[whatwg] Comments on updated SQL API
shess at google.com
Wed Oct 17 11:04:57 PDT 2007
On 10/17/07, Brady Eidson <beidson at apple.com> wrote:
> Assuming using sqlite for the back end, I just wrote a quick little
> driver that creates a table with 10 columns, then inserts the exact
> same value into the table 20,000 times.
> I then ran the exact same test that does the exact same thing, but
> wraps each individual insert in a transaction.
> The transaction case is 5% slower.
But in this case, if you inserted the values 1,000 per transaction, it
would probably be 10x faster. Maybe 100x faster if you're dealing
with a network filesystem.
The performance case for not using implicit transactions for server
databases is that it can allow for more concurrency. If the client
sends a statement to the server without an enclosing transaction, the
server can minimize the amount of time the transaction has the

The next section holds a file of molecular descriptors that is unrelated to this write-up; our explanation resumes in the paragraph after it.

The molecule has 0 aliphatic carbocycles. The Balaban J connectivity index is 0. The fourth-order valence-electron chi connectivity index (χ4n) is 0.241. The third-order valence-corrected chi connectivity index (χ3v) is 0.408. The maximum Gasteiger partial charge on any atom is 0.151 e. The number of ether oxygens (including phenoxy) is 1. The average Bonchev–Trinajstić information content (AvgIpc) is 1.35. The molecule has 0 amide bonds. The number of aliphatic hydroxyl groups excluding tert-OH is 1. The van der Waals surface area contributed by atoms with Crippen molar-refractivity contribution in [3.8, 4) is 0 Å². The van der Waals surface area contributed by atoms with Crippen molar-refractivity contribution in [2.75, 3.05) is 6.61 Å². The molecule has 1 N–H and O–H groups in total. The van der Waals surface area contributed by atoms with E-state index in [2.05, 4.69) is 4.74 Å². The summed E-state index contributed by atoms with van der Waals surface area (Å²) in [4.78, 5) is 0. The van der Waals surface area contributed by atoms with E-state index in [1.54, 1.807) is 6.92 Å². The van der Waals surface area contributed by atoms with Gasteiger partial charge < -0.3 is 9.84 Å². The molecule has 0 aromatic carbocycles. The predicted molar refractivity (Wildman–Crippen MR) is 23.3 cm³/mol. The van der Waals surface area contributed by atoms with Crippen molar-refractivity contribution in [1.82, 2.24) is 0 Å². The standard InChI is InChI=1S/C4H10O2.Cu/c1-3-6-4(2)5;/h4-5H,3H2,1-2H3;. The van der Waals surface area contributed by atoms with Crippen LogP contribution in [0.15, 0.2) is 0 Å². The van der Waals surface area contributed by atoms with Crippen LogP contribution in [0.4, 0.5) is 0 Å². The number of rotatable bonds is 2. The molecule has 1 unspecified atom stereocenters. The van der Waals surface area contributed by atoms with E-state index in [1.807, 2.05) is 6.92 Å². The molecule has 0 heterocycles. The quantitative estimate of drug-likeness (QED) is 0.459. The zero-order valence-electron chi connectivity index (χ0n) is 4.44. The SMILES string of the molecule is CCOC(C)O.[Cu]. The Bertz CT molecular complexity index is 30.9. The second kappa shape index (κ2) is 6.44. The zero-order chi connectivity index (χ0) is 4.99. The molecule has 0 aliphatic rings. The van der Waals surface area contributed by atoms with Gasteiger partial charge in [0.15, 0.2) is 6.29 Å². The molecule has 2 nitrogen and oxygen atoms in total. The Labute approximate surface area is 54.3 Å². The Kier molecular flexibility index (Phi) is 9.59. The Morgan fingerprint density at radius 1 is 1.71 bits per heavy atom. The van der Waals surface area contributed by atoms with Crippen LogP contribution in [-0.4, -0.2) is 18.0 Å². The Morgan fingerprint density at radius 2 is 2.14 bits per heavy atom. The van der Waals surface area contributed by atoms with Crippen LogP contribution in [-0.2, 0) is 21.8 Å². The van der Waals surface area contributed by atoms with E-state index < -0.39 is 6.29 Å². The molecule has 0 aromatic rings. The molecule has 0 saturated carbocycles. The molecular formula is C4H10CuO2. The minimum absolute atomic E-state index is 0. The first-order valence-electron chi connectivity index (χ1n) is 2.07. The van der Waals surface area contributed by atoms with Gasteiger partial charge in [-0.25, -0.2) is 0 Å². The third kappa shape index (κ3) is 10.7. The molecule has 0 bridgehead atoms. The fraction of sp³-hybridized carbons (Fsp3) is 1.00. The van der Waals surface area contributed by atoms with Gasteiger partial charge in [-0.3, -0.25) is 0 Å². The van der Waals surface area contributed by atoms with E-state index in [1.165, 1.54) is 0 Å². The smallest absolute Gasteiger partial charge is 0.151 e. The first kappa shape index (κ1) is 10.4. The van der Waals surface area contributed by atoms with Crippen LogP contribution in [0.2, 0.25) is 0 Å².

database/table/row locked. If the client has to open the transaction,
that means a minimum of two additional round trips back to the client
are introduced (and much worse, if either the client or server are
For an embedded database like SQLite, things are different. In that
case, no matter what, you're going to pay a big cost for fsync.
Making the transaction explicit will have an impact, but I'm really
surprised that you're seeing 5%. I would bet that you're doing BEGIN
rather than BEGIN IMMEDIATE, which means that your 5% is probably down
to upgrading your database locks. If so, that can be worked around by
implementing the spec using BEGIN IMMEDIATE rather than BEGIN
For the current spec, concurrency isn't a huge issue, because
everything will be serialized at some level anyhow. Also, a trick
like Firefox uses for it's use of SQLite may be in order (file
operations are bridged to a background thread to make things async -
losing durability). If something like a Gears WorkerPool is
introduced, then this potentially becomes more of an issue.
[Sorry, don't mean to sound like I'm flip-flopping. My concerns about
implicit transactions aren't really performance related. :-).]
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